Two possibilities come to mind from your description of the problem:
(1) A wheel not tightened correctly: retorque your wheel nuts to specs to make sure you don't have a loose wheel on the vehicle.
(2) A sticking brake caliper. When you installed the new brake pads you had to compress the caliper pistons back into their bores, to allow enough room to install the new pads. The pistons have not been that deep in their bores for many thousands of miles; if there is any sedimant or rust in the bottom of the bore, it can cause the piston to stick and not release fully when you take your foot off of the brake pedal. If a brake pad is held in contact with a rotor for an extended period of time, it will cause the rotor to expand and warp from heat, this can result in a shaking of the front end from the resulting vibration as the distorted rotor spins and presses on the brakes. When you installed the new pads, the pistons should have compressed fairly easily into their bores; if you ahd a difficult time getting them depressed or if they would not bottom completely and you had any difficulty getting the assembly over the rotor during asembly, that would be a pretty good indication that you may need a pair of calipers.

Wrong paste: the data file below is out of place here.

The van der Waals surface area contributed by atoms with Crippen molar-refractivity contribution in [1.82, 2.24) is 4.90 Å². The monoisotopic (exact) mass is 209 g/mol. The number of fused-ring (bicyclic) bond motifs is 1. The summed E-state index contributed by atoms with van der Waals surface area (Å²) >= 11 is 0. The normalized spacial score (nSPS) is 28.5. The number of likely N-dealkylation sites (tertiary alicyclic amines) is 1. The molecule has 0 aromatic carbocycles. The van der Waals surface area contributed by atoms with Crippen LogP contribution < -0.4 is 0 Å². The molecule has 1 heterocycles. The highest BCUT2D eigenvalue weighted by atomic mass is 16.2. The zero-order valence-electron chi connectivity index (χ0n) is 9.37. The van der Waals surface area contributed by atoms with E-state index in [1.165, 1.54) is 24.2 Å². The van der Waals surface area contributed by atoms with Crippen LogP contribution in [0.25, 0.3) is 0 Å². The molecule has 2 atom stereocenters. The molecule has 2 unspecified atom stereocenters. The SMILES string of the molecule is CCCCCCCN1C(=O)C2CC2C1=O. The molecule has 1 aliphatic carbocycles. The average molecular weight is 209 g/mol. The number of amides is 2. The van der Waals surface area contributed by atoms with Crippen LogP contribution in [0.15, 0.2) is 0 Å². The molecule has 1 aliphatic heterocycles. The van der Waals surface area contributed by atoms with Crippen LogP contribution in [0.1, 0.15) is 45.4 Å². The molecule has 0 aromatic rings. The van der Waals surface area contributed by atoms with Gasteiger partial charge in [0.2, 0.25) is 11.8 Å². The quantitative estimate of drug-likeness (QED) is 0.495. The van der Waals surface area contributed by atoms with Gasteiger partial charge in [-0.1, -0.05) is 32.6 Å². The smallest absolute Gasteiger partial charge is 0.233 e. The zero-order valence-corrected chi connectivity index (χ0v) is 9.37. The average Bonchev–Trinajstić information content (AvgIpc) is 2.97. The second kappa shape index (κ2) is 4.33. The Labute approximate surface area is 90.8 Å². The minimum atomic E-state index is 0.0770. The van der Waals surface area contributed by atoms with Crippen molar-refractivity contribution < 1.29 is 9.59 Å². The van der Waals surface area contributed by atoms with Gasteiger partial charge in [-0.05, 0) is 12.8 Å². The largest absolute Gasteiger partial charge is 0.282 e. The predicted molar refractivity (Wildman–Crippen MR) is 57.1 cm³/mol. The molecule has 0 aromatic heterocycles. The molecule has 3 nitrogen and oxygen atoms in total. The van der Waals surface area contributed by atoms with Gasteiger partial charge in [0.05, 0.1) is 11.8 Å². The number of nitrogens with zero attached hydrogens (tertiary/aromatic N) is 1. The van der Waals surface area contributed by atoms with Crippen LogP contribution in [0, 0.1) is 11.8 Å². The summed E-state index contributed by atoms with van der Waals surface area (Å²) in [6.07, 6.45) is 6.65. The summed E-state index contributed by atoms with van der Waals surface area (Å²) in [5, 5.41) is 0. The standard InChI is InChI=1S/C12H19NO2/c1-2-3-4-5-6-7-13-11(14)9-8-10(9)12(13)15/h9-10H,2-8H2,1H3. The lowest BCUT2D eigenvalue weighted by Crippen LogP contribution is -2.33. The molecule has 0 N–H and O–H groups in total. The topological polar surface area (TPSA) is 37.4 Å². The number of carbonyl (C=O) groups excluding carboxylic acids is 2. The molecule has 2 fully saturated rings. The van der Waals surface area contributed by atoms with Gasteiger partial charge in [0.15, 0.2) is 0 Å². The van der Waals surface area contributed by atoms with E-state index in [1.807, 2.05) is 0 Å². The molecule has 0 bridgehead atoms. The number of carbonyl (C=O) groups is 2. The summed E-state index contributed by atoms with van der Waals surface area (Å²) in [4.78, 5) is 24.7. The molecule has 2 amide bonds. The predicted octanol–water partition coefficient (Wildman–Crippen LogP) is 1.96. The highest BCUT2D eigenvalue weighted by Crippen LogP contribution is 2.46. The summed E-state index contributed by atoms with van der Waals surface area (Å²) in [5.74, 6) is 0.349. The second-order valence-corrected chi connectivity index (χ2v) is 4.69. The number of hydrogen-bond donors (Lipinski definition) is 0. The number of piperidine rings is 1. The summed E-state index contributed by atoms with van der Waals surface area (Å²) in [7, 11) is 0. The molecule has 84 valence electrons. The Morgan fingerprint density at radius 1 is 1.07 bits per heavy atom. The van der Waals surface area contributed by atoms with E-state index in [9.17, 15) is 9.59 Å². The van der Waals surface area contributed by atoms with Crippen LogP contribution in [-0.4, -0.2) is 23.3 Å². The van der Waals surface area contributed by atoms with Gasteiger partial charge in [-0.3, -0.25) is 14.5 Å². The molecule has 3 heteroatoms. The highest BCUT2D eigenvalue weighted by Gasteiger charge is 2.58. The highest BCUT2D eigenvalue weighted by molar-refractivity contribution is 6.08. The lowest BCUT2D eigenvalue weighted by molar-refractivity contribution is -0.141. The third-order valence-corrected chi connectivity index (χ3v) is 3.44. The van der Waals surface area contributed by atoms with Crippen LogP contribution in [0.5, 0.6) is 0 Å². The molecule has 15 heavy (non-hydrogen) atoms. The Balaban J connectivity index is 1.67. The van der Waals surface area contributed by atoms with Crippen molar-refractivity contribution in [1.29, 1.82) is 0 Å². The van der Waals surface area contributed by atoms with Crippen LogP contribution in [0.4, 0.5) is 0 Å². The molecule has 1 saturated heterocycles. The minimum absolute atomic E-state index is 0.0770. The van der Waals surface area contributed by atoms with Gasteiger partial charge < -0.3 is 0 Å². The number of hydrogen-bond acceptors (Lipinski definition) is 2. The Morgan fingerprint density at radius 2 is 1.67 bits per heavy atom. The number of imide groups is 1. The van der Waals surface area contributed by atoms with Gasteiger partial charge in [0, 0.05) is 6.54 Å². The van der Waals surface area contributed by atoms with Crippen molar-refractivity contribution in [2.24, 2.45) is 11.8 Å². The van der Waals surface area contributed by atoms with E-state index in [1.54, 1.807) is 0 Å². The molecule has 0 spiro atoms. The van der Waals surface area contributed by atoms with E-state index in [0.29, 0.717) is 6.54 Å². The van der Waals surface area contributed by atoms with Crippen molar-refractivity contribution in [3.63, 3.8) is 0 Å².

If you are experiencing any vibration in the brake pedal or floor that only occurs during braking, then the source of that vibration is most likely brake rotors with excessive runout or thickness variation.
Also, check to make sure any retaining slips and shims are still in position, and have not dislodged and jammed up a caliper or pad from sliding correctly in it's mounting bracket.
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